She decided to take Brunzi to see a holistic vet, Dr. Marty Goldstein. Goldstein told her that cancer is a secondary condition stemming from a suppressed immune system, and that even if the cancer was treated with radiation, there was no guarantee that other cancerous bumps wouldn’t develop.
“Dr. Goldstein's approach was a multifaceted one, designed to enhance Brunzi's debilitated immune function. He put Brunzi on a variety of glandular, enzymatic, vitamin and mineral supplements, based on his metabolic nutritional analysis. He monitored Brunzi's progress through analytical blood testing, and put Brunzi on a 2-week course of immuno-augmentative therapy (IAT). In accordance with his advice, I also changed Brunzi's diet. Whenever possible, I cook fresh foods for him, using organically grown grains (mainly brown rice and millet), raw organic vegetables (carrots, garlic, watercress, cauliflower, broccoli, squash etc. that I put in the food processor to create a vegetable "mash"), free-range hormone- and antibiotic-free chickens (cooked and uncooked), and organic yogurt and eggs. When I occasionally use dog food, it is a super premium dry dog food, and I've continued with his food supplement program as the vet recommended.
“Brunzi never received radiation, chemotherapy, or additional surgery. He is retested approximately every 6 months, and his supplement regimen is modified accordingly. He is also routinely tested for immune function (IAT retesting), but has not needed to repeat this course of treatment. It has now been four years since Brunzi's cancer diagnosis, and he has never been in better health. Although he turned nine in May, he's still running around the yard like a puppy, chasing his sister "Chaos" and wearing his golden retriever "happy face". And he now has a very important job: he is a therapy dog who visits his old folk friends at a local nursing home several times a month. They love him dearly, and he plans to continue his visits well into the 21st century. “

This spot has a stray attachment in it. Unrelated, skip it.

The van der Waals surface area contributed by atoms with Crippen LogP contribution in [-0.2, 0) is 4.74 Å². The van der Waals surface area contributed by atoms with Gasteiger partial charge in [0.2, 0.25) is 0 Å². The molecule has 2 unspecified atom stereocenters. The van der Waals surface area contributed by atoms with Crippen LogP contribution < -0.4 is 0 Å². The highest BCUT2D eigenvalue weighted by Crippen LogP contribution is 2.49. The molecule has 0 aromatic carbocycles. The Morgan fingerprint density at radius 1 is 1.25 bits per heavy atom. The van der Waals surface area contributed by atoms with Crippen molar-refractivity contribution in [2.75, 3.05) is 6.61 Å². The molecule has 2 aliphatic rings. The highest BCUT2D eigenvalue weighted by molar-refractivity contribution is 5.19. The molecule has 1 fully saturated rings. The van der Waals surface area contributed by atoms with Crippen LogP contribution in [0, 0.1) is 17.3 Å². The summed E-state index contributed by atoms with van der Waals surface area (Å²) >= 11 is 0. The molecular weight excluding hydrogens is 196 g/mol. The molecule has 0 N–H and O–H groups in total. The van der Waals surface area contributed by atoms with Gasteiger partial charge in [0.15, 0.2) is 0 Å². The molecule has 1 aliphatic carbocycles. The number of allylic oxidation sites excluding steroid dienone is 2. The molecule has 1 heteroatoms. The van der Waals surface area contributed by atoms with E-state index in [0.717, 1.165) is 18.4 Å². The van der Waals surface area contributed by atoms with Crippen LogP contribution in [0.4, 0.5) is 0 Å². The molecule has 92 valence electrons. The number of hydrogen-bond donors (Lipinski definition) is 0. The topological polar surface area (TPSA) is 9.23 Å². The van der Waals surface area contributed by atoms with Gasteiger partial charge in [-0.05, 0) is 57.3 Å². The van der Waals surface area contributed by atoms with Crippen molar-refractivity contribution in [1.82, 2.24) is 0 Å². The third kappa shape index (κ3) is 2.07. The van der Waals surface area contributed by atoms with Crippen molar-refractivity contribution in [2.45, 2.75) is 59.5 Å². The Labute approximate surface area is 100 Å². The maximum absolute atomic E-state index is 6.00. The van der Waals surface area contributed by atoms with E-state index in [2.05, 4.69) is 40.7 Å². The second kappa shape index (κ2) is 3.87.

Another family took their 10-year-old blueheeler/lab mix dog, Molly, to see Dr. Sodhi. Molly had had three hip surgeries, all of which failed to cure the pain in her rear legs. Sodhi recommended acupuncture. One week and three sessions later, Molly had improved greatly, and over time, she began acting like her old self again, running about and even going on hikes with the family. She no longer yelped when her family touched her rear legs.
Another problem with conventional medicine, holistic practitioners say, is overvaccinations, which they say can weaken an animal’s immune system. Dr. Donna Kelleher, a Seattle-based veterinarian who uses acupuncture and chiropractic, says that improving an animal’s immune system will negate the need for most vaccines. Vaccines, she says, have been shown to cause auto-immune diseases. “I feel they may be responsible for arthritis, skin, liver and kidney problems as well.” Also, conventional medicine can lead to harmful side effects for pets, as it can with humans.
And most holistic practioners say that one of the most important things pet owners can do is to make sure their animals are eating a healthy diet.
“Dogs and cats need whole foods just like we do,” Kelleher says, adding that commercial pet foods can lead to many health conditions, including gastrointestinal difficulties, liver problems and cancer.
Commercial pet foods often contain byproducts and chemicals that most of us would not want our pets to eat. They may contain chicken heads and legs, tumors, diseased organs, and even dogs and cats taken from the rendering plant. Steer clear of BHA, BHT, ethoxyquin and artificial colorings or flavorings.